18th International Myeloma Workshop
Melflufen and dexamethasone vs pomalidomide and dexamethasone in relapsed refractory multiple myeloma
Dr Fredrik Schjesvold - Oslo Myeloma Center, Oslo, Norway
It’s a randomised trial between melflufen dexamethasone and pomalidomide dexamethasone in patients who have received two to four prior lines of treatment and were refractory to lenalidomide.
What was the methodology that you used?
It’s a quite standard randomised trial with a randomisation 1:1 between the two arms. Contrary to most myeloma randomised studies this is a head-to-head study with two different drugs, so one is the standard and one is the novel drug melflufen. Most randomised studies in myeloma are add-on studies where you give the same treatment and you add on one drug in the intervention arm. So this is a head-to-head study which sometimes creates a different type of result because you will more often see subgroups benefitting from one or the other while in an add-on study usually most subgroups are benefitting from the new treatment since it’s both the old and new treatment at the same time.
Pomalidomide dexamethasone was given in approved standard dosing and melflufen was an intravenous drug given once every cycle for 28 days. The primary endpoint was PFS and normal secondary endpoints were overall survival and overall response rate and such.
What were the key findings?
The primary endpoint was positive with an increase in progression free survival from about 4.9 for pomalidomide and 6.3, about there, for melflufen dexamethasone. So it’s a positive study with a positive primary endpoint. However, we saw that even though it wasn’t statistically significant there was a slight numerical increase in mortality in the intervention arm. So that led to a partial clinical hold in ongoing studies for melflufen.
What we did see in the subgroups, especially the subgroup which is half of the patients in the study and this is the subgroup who had previously received a transplant or not, we saw that melflufen dexamethasone benefitted also in overall survival as well as in PFS the patients who had not received a previous transplant. But pomalidomide, especially for OS, benefitted the patients who had received a previous transplant. So this actually gives a result that you can use in picking patients who would benefit from one treatment versus the other.
Were there any adverse events?
Those events were in line with previous reports on the two drugs. Melflufen, the new drug, that’s mainly haematological. There is a large fraction of the patients who experience thrombocytopenia and neutropenia and anaemia, more than the pomalidomide arm. But these were mainly manageable and you saw that only 1%, if you’re discussing thrombocytopenia, only 1% of the patients had a severe bleeding. Regarding neutropenia we actually saw that there were more infections, all types of infections, in the pomalidomide arm. So it was not more infections than expected, maybe even less. Anaemia is not such a problematic thing to manage. Besides the haematological adverse events there wasn’t any signal of any other adverse event that happened in a fraction of the patients.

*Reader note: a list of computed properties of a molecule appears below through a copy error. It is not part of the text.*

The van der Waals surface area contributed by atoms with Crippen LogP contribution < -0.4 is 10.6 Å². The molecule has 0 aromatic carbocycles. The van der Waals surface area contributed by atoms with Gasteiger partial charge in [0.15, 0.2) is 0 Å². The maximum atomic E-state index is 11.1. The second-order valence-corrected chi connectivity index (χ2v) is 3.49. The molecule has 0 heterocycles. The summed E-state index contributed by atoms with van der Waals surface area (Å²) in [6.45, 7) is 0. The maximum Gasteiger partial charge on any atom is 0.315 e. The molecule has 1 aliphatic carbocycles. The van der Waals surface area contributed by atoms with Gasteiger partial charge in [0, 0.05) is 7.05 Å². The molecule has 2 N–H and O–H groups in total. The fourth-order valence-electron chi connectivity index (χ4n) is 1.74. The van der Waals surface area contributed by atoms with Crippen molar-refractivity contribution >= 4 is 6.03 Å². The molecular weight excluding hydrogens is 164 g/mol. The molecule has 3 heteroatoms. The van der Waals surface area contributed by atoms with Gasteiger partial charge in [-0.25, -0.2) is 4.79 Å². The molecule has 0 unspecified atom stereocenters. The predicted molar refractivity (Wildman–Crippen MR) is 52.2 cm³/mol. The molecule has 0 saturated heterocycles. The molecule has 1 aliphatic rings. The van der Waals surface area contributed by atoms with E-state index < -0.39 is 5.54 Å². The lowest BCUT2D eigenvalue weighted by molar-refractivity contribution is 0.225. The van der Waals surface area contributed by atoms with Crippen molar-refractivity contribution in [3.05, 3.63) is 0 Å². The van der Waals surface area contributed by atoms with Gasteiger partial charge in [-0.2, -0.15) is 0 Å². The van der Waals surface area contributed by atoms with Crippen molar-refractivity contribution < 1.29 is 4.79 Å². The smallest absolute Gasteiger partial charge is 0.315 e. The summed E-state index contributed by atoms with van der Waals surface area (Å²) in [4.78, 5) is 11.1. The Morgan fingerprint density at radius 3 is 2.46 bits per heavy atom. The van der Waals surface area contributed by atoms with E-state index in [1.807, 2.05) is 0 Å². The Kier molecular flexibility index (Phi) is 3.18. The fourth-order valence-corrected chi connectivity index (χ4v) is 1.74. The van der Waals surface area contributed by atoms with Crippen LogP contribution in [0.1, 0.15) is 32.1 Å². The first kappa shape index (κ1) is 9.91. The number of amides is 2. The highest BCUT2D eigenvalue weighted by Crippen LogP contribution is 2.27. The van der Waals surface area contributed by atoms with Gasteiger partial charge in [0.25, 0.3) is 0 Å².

How can these results impact the future treatment of RRMM?
Now there’s a pending decision by the FDA with this partial clinical hold and they’re looking into the data. We have discussed now, and was shown at the conference now also, of course, even more data later than that. My belief is that they will approve the continuous development of melflufen in patients who have not received a previous transplant. They will probably say that patients who have received a previous transplant, especially within the last five years, should not be treated with pomalidomide. But in the patients without the transplant the results are better than for pomalidomide and would be a new standard of care for the patients who would otherwise have received pomalidomide.
This is an alkylator so it’s also interesting what happens to patients who are refractory to alkylators. In that setting we saw that both PFS and OS was much improved by melflufen versus pomalidomide dexamethasone in the patients who were alkylator refractory if they were not transplanted. So it’s the transplant that’s the problem, not the alkylator in itself. So it also confirms, or this strengthens, the argument that melflufen is not just another alkylator, it’s a better alkylator than the ones we have on the market as of today. As long as you’re not giving them to patients who are recently transplanted.